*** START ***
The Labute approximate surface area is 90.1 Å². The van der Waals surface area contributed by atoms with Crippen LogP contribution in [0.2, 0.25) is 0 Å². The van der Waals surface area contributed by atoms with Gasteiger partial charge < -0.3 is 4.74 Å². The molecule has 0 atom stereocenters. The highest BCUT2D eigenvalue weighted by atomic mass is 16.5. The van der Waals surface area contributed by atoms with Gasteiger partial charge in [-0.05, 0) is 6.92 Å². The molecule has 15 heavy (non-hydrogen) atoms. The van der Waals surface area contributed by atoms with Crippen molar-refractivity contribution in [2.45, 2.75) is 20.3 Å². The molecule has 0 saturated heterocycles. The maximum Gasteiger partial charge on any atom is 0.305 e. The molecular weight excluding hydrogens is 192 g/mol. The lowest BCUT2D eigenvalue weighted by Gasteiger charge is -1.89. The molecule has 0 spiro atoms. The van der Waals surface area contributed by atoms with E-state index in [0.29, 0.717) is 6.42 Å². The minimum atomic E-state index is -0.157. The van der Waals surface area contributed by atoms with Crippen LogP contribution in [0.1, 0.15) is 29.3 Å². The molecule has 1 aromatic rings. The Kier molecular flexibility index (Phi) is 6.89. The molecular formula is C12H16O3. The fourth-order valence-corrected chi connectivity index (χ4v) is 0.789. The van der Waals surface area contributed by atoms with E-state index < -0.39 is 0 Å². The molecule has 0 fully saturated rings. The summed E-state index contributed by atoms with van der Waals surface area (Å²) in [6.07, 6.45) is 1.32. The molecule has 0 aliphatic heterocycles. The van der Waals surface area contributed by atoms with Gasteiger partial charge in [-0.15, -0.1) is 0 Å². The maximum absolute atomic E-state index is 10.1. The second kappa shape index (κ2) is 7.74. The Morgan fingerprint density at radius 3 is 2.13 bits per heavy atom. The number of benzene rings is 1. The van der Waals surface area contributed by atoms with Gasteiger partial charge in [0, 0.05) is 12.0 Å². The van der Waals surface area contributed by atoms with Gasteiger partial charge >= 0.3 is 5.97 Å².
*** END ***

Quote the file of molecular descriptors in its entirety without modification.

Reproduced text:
The Labute approximate surface area is 90.1 Å². The van der Waals surface area contributed by atoms with Crippen LogP contribution in [0.2, 0.25) is 0 Å². The van der Waals surface area contributed by atoms with Gasteiger partial charge < -0.3 is 4.74 Å². The molecule has 0 atom stereocenters. The highest BCUT2D eigenvalue weighted by atomic mass is 16.5. The van der Waals surface area contributed by atoms with Gasteiger partial charge in [-0.05, 0) is 6.92 Å². The molecule has 15 heavy (non-hydrogen) atoms. The van der Waals surface area contributed by atoms with Crippen molar-refractivity contribution in [2.45, 2.75) is 20.3 Å². The molecule has 0 saturated heterocycles. The maximum Gasteiger partial charge on any atom is 0.305 e. The molecular weight excluding hydrogens is 192 g/mol. The lowest BCUT2D eigenvalue weighted by Gasteiger charge is -1.89. The molecule has 0 spiro atoms. The van der Waals surface area contributed by atoms with E-state index in [0.29, 0.717) is 6.42 Å². The minimum atomic E-state index is -0.157. The van der Waals surface area contributed by atoms with Crippen LogP contribution in [0.1, 0.15) is 29.3 Å². The molecule has 1 aromatic rings. The Kier molecular flexibility index (Phi) is 6.89. The molecular formula is C12H16O3. The fourth-order valence-corrected chi connectivity index (χ4v) is 0.789. The van der Waals surface area contributed by atoms with E-state index < -0.39 is 0 Å². The molecule has 0 fully saturated rings. The summed E-state index contributed by atoms with van der Waals surface area (Å²) in [6.07, 6.45) is 1.32. The molecule has 0 aliphatic heterocycles. The van der Waals surface area contributed by atoms with Gasteiger partial charge in [-0.15, -0.1) is 0 Å². The maximum absolute atomic E-state index is 10.1. The second kappa shape index (κ2) is 7.74. The Morgan fingerprint density at radius 3 is 2.13 bits per heavy atom. The number of benzene rings is 1. The van der Waals surface area contributed by atoms with Gasteiger partial charge in [0, 0.05) is 12.0 Å². The van der Waals surface area contributed by atoms with Gasteiger partial charge >= 0.3 is 5.97 Å².